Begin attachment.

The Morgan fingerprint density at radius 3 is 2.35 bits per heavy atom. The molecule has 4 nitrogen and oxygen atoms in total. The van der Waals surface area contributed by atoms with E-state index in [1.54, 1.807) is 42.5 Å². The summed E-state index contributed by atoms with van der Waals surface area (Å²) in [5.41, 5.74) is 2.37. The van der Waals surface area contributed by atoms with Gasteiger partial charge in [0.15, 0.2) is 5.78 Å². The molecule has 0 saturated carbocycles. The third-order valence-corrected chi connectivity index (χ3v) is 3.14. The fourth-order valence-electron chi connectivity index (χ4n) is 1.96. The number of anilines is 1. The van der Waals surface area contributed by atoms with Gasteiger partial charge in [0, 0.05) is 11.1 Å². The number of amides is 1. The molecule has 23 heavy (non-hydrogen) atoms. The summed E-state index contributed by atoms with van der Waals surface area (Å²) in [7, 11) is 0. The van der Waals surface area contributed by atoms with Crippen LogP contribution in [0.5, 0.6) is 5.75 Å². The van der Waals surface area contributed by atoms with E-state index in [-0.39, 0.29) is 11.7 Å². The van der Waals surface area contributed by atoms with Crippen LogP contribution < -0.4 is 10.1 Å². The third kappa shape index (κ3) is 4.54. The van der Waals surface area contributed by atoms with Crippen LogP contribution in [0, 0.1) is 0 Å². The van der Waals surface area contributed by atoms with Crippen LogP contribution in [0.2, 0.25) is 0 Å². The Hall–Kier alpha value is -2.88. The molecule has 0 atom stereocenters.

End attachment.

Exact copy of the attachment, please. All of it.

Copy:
The Morgan fingerprint density at radius 3 is 2.35 bits per heavy atom. The molecule has 4 nitrogen and oxygen atoms in total. The van der Waals surface area contributed by atoms with E-state index in [1.54, 1.807) is 42.5 Å². The summed E-state index contributed by atoms with van der Waals surface area (Å²) in [5.41, 5.74) is 2.37. The van der Waals surface area contributed by atoms with Gasteiger partial charge in [0.15, 0.2) is 5.78 Å². The molecule has 0 saturated carbocycles. The third-order valence-corrected chi connectivity index (χ3v) is 3.14. The fourth-order valence-electron chi connectivity index (χ4n) is 1.96. The number of anilines is 1. The van der Waals surface area contributed by atoms with Gasteiger partial charge in [0, 0.05) is 11.1 Å². The number of amides is 1. The molecule has 23 heavy (non-hydrogen) atoms. The summed E-state index contributed by atoms with van der Waals surface area (Å²) in [7, 11) is 0. The van der Waals surface area contributed by atoms with Crippen LogP contribution in [0.5, 0.6) is 5.75 Å². The van der Waals surface area contributed by atoms with E-state index in [-0.39, 0.29) is 11.7 Å². The van der Waals surface area contributed by atoms with Crippen LogP contribution < -0.4 is 10.1 Å². The third kappa shape index (κ3) is 4.54. The van der Waals surface area contributed by atoms with Crippen LogP contribution in [0, 0.1) is 0 Å². The van der Waals surface area contributed by atoms with Crippen LogP contribution in [0.2, 0.25) is 0 Å². The Hall–Kier alpha value is -2.88. The molecule has 0 atom stereocenters.